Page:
The U.S. Print Media's Framing of the Genetic Modification of Food
Perdue, Robert T.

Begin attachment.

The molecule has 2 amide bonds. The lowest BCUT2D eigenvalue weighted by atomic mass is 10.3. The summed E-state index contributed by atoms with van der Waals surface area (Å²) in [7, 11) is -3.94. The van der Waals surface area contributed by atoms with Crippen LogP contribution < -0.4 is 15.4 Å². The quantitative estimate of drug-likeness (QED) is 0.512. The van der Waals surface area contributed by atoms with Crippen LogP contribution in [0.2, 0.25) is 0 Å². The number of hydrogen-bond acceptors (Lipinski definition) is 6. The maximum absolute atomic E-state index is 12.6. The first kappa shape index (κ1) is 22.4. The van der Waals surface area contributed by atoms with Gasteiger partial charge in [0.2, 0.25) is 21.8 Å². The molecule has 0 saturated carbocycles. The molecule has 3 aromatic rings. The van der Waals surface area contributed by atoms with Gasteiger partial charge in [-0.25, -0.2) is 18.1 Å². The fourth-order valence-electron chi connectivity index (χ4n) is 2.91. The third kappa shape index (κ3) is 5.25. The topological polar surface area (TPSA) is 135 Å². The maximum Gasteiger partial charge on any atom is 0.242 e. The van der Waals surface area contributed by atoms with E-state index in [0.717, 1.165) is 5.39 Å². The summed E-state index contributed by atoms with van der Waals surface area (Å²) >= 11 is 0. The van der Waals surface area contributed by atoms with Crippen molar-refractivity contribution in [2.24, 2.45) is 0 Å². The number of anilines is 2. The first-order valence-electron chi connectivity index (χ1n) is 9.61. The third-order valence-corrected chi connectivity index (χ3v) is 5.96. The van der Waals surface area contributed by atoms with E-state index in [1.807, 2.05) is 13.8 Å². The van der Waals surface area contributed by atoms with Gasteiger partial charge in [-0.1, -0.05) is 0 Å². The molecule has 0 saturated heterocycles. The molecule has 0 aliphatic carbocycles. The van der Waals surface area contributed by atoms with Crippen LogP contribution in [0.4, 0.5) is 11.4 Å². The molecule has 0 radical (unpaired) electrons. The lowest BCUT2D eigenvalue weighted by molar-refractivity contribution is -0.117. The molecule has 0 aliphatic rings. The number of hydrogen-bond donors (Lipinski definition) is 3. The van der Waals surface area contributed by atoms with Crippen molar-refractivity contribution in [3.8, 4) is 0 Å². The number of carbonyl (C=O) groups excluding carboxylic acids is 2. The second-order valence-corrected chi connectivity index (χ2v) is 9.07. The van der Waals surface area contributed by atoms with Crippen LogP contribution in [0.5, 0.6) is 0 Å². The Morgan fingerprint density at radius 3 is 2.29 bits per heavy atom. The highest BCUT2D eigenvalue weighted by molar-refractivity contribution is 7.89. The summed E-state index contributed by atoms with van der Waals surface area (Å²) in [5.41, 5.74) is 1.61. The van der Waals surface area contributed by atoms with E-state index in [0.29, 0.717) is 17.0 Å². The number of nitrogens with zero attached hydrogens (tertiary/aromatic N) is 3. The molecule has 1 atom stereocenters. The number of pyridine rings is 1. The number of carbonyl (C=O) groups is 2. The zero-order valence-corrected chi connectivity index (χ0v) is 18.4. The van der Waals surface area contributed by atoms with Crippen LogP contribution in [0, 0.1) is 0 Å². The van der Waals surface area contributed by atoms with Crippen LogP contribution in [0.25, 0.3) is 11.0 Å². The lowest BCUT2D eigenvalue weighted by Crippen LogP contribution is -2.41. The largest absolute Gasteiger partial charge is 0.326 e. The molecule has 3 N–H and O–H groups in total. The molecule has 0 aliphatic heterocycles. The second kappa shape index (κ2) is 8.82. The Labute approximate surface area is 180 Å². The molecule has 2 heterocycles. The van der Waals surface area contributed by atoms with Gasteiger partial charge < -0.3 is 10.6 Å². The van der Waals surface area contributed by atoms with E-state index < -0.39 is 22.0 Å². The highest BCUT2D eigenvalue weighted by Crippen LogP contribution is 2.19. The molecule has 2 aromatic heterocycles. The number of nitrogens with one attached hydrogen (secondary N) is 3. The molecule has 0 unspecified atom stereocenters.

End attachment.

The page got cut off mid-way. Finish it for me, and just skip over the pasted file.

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In the last decade, the prevalence of genetically modified organisms (GMOs) within the American food supply has rapidly increased, with some experts estimating their presence in 80% of all U.S. food products. Unlike many other parts of the world, consumer opposition to this biotechnology has been modest in the U.S., and numerous studies have found that most Americans are unconcerned about this paradigm shift in agriculture. Although the genetic modification (GM) literature is substantial, little research has examined the role the media may play in this acquiescence, while even less has focused on the way critics and advocates of genetic modification have framed this issue. Addressing this lacuna is important because many scholars have concluded that the way an issue is framed significantly influences how an audience interprets a given message, and ultimately affects opinion formation. This study examined the websites of numerous anti-GM organizations and transnational biotech companies to determine the dominant frames they employ in their attempt to influence the American consumer. Once these frames were identified, frame analysis of the three most widely read newspapers in the country was conducted to measure the extent these frames have been employed by the U.S. print media. I hypothesized that the frames used by critics of the technology have been employed at significantly lower rates than those of advocates. This analysis suggested, however, that the way this issue has been framed in the print media is likely a less significant factor in this acquiescence than the sheer dearth of coverage generally.
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